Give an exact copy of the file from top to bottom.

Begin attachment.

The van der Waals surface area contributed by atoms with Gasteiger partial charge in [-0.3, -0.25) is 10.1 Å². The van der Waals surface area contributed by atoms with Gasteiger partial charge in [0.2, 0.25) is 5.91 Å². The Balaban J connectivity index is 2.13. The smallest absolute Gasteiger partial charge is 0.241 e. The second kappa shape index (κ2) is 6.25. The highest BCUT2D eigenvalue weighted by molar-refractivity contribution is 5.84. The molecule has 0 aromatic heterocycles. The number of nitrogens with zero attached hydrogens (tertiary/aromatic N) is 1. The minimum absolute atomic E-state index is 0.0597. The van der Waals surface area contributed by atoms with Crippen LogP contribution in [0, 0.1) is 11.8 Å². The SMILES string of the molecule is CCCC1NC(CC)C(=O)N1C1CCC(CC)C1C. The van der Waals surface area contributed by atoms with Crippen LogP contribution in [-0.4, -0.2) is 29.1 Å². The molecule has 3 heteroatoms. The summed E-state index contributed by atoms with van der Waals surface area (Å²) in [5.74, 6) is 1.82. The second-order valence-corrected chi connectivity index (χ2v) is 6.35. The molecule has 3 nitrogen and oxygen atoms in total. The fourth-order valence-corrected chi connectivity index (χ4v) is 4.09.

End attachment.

The van der Waals surface area contributed by atoms with Gasteiger partial charge in [-0.3, -0.25) is 10.1 Å². The van der Waals surface area contributed by atoms with Gasteiger partial charge in [0.2, 0.25) is 5.91 Å². The Balaban J connectivity index is 2.13. The smallest absolute Gasteiger partial charge is 0.241 e. The second kappa shape index (κ2) is 6.25. The highest BCUT2D eigenvalue weighted by molar-refractivity contribution is 5.84. The molecule has 0 aromatic heterocycles. The number of nitrogens with zero attached hydrogens (tertiary/aromatic N) is 1. The minimum absolute atomic E-state index is 0.0597. The van der Waals surface area contributed by atoms with Crippen LogP contribution in [0, 0.1) is 11.8 Å². The SMILES string of the molecule is CCCC1NC(CC)C(=O)N1C1CCC(CC)C1C. The van der Waals surface area contributed by atoms with Crippen LogP contribution in [-0.4, -0.2) is 29.1 Å². The molecule has 3 heteroatoms. The summed E-state index contributed by atoms with van der Waals surface area (Å²) in [5.74, 6) is 1.82. The second-order valence-corrected chi connectivity index (χ2v) is 6.35. The molecule has 3 nitrogen and oxygen atoms in total. The fourth-order valence-corrected chi connectivity index (χ4v) is 4.09.